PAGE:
Tax on menstrual products removed

Senate Bill 5147 removes retail sales, use tax; passed in House, Senate early March

Aydan+Garland-Miner%2C+PERIOD+president%2C+said+the+group+is+working+on+having+free+dispensers+for+menstrual+products+in+all+bathrooms+on+campus.+

CAROLYNN CLAREY | THE DAILY EVERGREEN

Aydan Garland-Miner, PERIOD president, said the group is working on having free dispensers for menstrual products in all bathrooms on campus.

ANGELICA RELENTE, Evergreen reporter

Individuals will soon not have to pay additional taxes for menstrual products after a bill passed the House and Senate during the legislative session in early March. 

Senate Bill 5147 removes the retail sales and use tax on menstrual products, according to the bill. Placing a tax on products like these add an additional tax burden on menstruating individuals especially low-income people.

A majority of the House voted in favor of SB 5147 on Tuesday, according to a press release from Sen. Lynda Wilson’s (R-Vancouver) website. The Senate, on the other hand, unanimously approved the bill on Saturday.

“This is great news for the women of Washington, who now will get to keep the more than 3 million dollars they’ve been paying in tax each year on medically necessary products,” Wilson said in the press release.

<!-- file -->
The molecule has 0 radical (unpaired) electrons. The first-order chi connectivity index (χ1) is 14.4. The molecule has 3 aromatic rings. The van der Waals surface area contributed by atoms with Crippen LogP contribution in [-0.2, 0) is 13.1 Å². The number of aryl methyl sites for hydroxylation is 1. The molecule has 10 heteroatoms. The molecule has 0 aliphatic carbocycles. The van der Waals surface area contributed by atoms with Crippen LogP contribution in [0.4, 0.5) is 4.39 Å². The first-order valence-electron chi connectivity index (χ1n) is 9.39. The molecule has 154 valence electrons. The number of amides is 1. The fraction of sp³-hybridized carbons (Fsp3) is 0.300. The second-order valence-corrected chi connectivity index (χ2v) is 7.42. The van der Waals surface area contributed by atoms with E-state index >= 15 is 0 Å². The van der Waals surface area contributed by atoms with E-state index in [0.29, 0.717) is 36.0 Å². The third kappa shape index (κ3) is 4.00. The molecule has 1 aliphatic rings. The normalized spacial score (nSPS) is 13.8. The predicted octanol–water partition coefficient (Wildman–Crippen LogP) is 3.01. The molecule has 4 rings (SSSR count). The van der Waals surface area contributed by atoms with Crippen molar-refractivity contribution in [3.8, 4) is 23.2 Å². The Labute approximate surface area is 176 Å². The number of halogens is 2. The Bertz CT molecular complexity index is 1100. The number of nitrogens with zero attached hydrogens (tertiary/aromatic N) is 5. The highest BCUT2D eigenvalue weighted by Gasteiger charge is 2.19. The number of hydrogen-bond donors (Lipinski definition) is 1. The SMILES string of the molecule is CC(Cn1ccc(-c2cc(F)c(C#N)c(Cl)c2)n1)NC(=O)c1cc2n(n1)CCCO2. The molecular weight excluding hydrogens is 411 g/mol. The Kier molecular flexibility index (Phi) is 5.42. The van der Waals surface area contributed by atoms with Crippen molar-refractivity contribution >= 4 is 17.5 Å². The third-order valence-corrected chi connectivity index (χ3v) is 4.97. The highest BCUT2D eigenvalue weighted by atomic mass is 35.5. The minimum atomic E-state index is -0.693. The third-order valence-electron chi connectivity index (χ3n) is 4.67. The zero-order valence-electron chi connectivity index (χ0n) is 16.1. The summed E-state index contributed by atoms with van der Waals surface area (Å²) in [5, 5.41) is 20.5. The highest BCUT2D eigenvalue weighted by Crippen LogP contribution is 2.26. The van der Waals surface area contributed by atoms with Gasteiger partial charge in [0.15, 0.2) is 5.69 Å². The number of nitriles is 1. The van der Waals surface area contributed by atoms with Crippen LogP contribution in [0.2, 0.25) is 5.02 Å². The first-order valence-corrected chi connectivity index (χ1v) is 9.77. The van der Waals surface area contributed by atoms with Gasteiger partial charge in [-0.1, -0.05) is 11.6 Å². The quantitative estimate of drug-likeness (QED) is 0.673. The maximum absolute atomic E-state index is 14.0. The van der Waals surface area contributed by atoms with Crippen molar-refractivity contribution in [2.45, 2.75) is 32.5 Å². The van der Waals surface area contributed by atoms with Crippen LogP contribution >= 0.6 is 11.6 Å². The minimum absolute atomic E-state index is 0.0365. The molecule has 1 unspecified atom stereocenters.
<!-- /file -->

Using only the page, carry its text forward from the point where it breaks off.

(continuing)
Wilson initiated the idea of the bill in 2016, according to the press release. Washington will be the 18th state to exempt tax on menstrual products. 

“In the last year, we’ve gone from having 35 states [that] haven’t put the tampon tax to 30 states with a tampon tax, which is a pretty quick change,” said Aydan Garland-Miner, president of PERIOD at WSU. 

PERIOD is a student-led group at WSU that aims to provide menstrual products for individuals in need as well as destigmatize ideas about menstruation, Garland-Miner said. PERIOD held a workshop recently, which was about having an open conversation about menstruation. 

Garland-Miner said PERIOD is working toward having menstrual products in all bathrooms on campus. Free dispensers for these products currently exist only in certain buildings like the CUE and Spark.

Garland-Miner was involved with advocating for SB 6073, she said, which would have made public school districts responsible for providing menstrual products in bathrooms at no cost. The bill did not pass through the House. 

If SB 5147 did not pass this year, she said PERIOD would have continued to advocate for it into the next legislative session.

Jinyang Zhang, co-lead organizer for the Washington Tampon Taskforce, said they would have met with House or Senate members to ask why they did not support the bill and to encourage them to support it during the next legislative session. 

Ramya Arumilli, co-lead organizer for the Washington Tampon Taskforce, said she and Zhang have been advocating for this cause since December 2019. 

“These are not luxuries and they shouldn’t cost more,” Garland-Miner said. “It’s ridiculous.”